Stella Mullin / Daily Nexus

The warm, laid-back atmosphere of UC Santa Barbara was captured last week by university alumnus and singer-songwriter Jack Johnson at his second night performance at the Santa Barbara Bowl. Johnson and the Meet the Moonlight Tour, accompanied by Ron Artis II and Thunderstorm Artis, landed in Santa Barbara on Oct. 4 and 5. Fans across Southern California flocked to the Santa Barbara Bowl to get a taste of the soft-rock and acoustic goodness. Every seat was filled, and the pit was packed with college students, married couples, first dates, best friends and families. Environmental awareness T-shirts and surf-branded clothing speckled the crowd. Kids with noise-softening headphones sat on fathers’ shoulders, and family friends sang with arms around each other. A man and his guitar, strumming to UCSB-rooted lyrics, were on stage. No one was pushing, no one was shoving — just swaying to the music. 

The North Shore, O‘ahu native, in a blue T-shirt, black Levi’s and a pair of well-loved flip flops, kicked off his concert with his song “Mudfootball (For Moe Lerner).” His show coursed with wholesomeness as he introduced his band — Merlo Podlewski on bass, Zach Gill on piano, Adam Topol on drums — who he has been playing with for what seems like forever, some even during his college years.

The tour promoted his new album, “Meet the Moonlight,” and while he did play new songs such as “One Step Ahead” and “Costume Party,” his older songs from “Inaudible Melodies” and “In Between Dreams” were crowd favorites. Fans smiled ear-to-ear as Johnson began to pluck the first few chords to “Upside Down,” undoubtedly sparking childhood memories as the Curious George song played. “I love you”s were intermittently screamed, to which Johnson laughed and thanked them. He made comments on concert-goers he had seen the night before. Two, small girls sitting on shoulders at the front of the crowd seemed to be the favorite spectators of the night. 

The homey feeling was further planted in the show as Johnson shared heartwarming and funny stories behind some of his well-loved songs. “Inaudible Melodies,” originally about Bruce Lee, was written during his time at UCSB as an attempt to get an extension on a paper. His roommate, Chris Potter, told him to change “Slow down Bruce / You’re moving too fast” to “Slow down everyone / You’re moving too fast,” and that’s where the song stands today. Most of the song backgrounds are centered around his wife, Kim Baker, whom he met at UCSB. “Bubble Toes” mentions meeting her at the De La Guerra Dining Commons, and in “Do You Remember,” he admits to locking his bike to hers while running late to class.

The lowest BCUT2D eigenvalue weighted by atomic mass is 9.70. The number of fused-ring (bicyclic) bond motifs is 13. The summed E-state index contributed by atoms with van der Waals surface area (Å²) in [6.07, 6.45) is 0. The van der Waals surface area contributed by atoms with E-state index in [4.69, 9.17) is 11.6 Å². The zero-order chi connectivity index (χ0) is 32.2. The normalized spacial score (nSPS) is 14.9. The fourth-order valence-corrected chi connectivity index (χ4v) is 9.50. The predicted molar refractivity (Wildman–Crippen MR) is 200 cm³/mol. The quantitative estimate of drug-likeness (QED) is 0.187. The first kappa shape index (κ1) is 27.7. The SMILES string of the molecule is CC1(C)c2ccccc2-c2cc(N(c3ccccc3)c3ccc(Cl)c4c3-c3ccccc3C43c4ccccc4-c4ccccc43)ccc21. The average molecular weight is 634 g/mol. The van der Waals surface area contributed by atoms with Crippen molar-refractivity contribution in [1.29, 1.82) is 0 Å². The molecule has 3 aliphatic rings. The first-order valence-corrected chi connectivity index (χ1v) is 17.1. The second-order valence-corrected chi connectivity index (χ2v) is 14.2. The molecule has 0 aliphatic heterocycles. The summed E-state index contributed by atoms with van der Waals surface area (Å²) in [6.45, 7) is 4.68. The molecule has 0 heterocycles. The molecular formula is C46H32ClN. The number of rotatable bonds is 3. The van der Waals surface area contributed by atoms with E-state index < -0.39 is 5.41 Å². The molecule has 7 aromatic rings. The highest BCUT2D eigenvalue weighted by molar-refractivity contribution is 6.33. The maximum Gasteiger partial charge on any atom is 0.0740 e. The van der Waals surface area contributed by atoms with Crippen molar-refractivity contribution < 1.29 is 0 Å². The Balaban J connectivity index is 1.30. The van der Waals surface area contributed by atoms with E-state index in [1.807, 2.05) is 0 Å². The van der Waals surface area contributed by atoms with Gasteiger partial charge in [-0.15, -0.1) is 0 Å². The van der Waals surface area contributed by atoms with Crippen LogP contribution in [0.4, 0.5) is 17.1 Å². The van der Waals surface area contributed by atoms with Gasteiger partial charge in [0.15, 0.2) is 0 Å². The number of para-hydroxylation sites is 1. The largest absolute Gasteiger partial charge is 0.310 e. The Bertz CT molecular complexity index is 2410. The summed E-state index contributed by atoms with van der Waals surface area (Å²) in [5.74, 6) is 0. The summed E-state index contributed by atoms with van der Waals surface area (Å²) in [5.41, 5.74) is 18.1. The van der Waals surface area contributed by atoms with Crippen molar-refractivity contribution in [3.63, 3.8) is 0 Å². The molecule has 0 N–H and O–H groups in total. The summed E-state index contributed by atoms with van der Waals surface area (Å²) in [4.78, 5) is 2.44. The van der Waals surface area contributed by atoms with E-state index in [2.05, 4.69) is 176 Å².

The concert would have been a night to remember even if Johnson had only played his own songs, but the experience was taken to the next level when he brought out his good friends from North Shore, Ron Artis II and Thunderstorm Artis, during the opening act to sing Bob Marley’s “Soul Shakedown Party” — a beautiful tribute to one of his songwriting inspirations. Some danced while others played instruments, and the crowd sang and grooved along to the reggae rhythm. Johnson also weaved together fan-favorite “Banana Pancakes” with Steve Miller Band classic “The Joker,” and the crowd buzzed with half-applause, half-excited laughter. The entire show was filled with laughter. 

Johnson finished the show on a warm and memorable note, but not before asking for audience requests. He joked about beating a curfew and trying to fit in as many songs as he could. Two more songs, but only half the amount of correct verses, were added to the show, and to the audience’s hopes and wishes, he ended with arguably his most popular song, “Better Together.” Arms linked, heads rested on shoulders, fingers intertwined and smiles cracked as people sang together, soaking up the last three minutes and 27 seconds of his show. 

The flip-flop-wearing UCSB alum and musician left the crowd savoring the last few seconds of his show before throwing up a shaka and walking off stage. Fans responded with shakas of their own and funneled out of the Santa Barbara Bowl. The concert was a treat to experience and now lives on through pictures put up on refrigerators, tickets pinned to bulletin boards, videos circulating social media and newly discovered songs added to Spotify playlists. Santa Barbara will miss Johnson because, as he sang, “it’s always better when we’re together.”

A version of this article appeared on p. 8 of the Oct. 13, 2022, print edition of the Daily Nexus.